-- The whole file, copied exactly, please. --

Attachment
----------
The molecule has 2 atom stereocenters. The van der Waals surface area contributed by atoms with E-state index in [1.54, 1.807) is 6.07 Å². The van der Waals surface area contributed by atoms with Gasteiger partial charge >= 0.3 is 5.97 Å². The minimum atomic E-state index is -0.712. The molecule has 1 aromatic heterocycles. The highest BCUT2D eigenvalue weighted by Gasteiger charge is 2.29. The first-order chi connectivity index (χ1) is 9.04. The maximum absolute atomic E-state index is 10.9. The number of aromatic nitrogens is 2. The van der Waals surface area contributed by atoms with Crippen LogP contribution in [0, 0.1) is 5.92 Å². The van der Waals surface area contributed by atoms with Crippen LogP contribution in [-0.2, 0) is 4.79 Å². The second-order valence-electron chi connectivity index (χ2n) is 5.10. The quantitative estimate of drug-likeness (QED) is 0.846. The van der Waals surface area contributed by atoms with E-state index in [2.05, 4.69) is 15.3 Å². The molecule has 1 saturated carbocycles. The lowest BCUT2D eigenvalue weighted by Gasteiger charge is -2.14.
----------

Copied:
The molecule has 2 atom stereocenters. The van der Waals surface area contributed by atoms with E-state index in [1.54, 1.807) is 6.07 Å². The van der Waals surface area contributed by atoms with Gasteiger partial charge >= 0.3 is 5.97 Å². The minimum atomic E-state index is -0.712. The molecule has 1 aromatic heterocycles. The highest BCUT2D eigenvalue weighted by Gasteiger charge is 2.29. The first-order chi connectivity index (χ1) is 9.04. The maximum absolute atomic E-state index is 10.9. The number of aromatic nitrogens is 2. The van der Waals surface area contributed by atoms with Crippen LogP contribution in [0, 0.1) is 5.92 Å². The van der Waals surface area contributed by atoms with Crippen LogP contribution in [-0.2, 0) is 4.79 Å². The second-order valence-electron chi connectivity index (χ2n) is 5.10. The quantitative estimate of drug-likeness (QED) is 0.846. The van der Waals surface area contributed by atoms with E-state index in [2.05, 4.69) is 15.3 Å². The molecule has 1 saturated carbocycles. The lowest BCUT2D eigenvalue weighted by Gasteiger charge is -2.14.